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'I Find This Utterly Embarrassing' — Androscoggin County Commissioners Reject Anti-Mask Resolution

Zoom screenshot
A meeting of the Androscoggin County Commissioners on Wednesday night.

The Androscoggin County Commissioners have firmly rejected an anti-masking resolution pushed by one member. But Wednesday night’s meeting also turned into a free-for-all debate over individual rights, civic responsibilities in a pandemic and public access to government.

Commissioner Isaiah Lary has sought to bar the county from enforcing executive orders by Gov. Janet Mills requiring face-coverings to be worn in some public settings. But at a virtual meeting Wednesday night, several board members said it was dishonest to suggest that county-level government has the authority to defy state mandates.

“I understand that many will not like this, I think that some in my own party will be angry with me for taking this stand. I can live with that, because I am being truthful with you,” said Sally Christner, a Republican who chairs the Commission.

Christner apologized to members of the public who have contacted her about the issue.

“The situation has raised the anxiety in your life, it’s created a lot of unrest, and frankly it’s created a lot of chaos in our community. And it’s over a motion that frankly we had no authority to begin with,” she said.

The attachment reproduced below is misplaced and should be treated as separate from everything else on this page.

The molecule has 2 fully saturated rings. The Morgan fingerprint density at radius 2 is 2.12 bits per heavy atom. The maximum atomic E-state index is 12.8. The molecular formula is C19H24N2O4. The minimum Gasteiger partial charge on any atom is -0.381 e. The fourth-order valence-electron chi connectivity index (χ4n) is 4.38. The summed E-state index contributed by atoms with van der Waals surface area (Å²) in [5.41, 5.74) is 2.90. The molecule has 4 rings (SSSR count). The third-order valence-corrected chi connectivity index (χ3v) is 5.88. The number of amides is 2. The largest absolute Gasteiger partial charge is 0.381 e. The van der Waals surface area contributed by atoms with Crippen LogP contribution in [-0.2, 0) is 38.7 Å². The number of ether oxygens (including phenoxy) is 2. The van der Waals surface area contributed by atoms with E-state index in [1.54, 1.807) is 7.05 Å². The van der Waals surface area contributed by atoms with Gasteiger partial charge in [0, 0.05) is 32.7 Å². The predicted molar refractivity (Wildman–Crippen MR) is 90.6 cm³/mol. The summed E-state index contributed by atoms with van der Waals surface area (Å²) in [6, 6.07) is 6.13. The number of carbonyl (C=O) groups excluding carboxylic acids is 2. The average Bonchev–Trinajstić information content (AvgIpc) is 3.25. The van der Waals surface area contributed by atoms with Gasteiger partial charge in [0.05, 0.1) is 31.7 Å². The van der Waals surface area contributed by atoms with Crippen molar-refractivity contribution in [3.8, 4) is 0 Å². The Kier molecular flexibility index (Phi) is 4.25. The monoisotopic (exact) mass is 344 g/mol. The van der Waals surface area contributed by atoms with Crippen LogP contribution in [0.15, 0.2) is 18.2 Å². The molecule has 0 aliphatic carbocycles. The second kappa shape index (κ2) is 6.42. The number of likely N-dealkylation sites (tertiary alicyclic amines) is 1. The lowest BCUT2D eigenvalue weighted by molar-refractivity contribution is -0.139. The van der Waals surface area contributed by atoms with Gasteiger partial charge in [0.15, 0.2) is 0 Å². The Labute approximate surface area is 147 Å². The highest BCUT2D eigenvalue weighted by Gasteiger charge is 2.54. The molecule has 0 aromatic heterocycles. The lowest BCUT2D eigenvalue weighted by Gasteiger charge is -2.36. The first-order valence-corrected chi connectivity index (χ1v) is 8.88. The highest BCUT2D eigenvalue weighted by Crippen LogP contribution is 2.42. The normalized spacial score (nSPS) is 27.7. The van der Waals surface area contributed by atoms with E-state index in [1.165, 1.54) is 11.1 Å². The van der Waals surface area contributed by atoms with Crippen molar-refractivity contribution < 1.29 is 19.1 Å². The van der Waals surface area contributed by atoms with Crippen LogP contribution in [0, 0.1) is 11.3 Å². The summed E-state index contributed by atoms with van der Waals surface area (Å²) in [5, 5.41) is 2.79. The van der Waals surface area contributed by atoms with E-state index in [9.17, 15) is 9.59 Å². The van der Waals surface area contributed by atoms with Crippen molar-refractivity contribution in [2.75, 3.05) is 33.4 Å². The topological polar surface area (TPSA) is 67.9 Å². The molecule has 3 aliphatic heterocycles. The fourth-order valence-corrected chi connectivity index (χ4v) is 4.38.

The Legislature, Christner said, is the proper place for that debate, noting that several bills to restrict the governor’s authority have been introduced there.

Lary argued the point, but in an effort to gain some support from the board, he offered an amendment calling instead to bar county funds from being used to enforce the mask requirement, and to require the county to challenge the governor’s mandates in the state’s Supreme Court.

“We do have the power to put forth an important question as a commission, there is legal precedent for that and this is something that could be done,” he said. “So I respectfully request you retract the statement there is nothing we can do. We can do something and we should as a commission speak out.”

Lary had no takers, and his was the lone vote supporting his proposals in any form. But while his efforts to dilute the state mask mandates failed, the debate broke out anew in a discussion of masking policies for workers and visitors to the county office building. Members of the public were invited to weigh in, and many did, including William Kenniston.

“We’re talking a little bit about tyranny, and how you guys do not see it? But tyranny starts small and these little steps that we’re taking are eventually going to lead to something, even if nobody wants admit that,” he said.

The debate often grew heated — mostly as Lary interrupted other board members to insist that proper procedures were not being followed. One outside government official, Lewiston planning board member and former school board chairwoman Linda Scott, said she was dismayed by the display.

“I find this utterly embarrassing. And I think there are some commissioners that should be absolutely ashamed of themselves for trying to push a personal agenda,” she said.

Mask policies for the county building were tabled for further review of medical exemptions. Late in the evening, on a split vote, the board chose to hold its next meeting in person, but while wearing masks or face shields, and allowing the public to participate under the same conditions — in-person or by Zoom.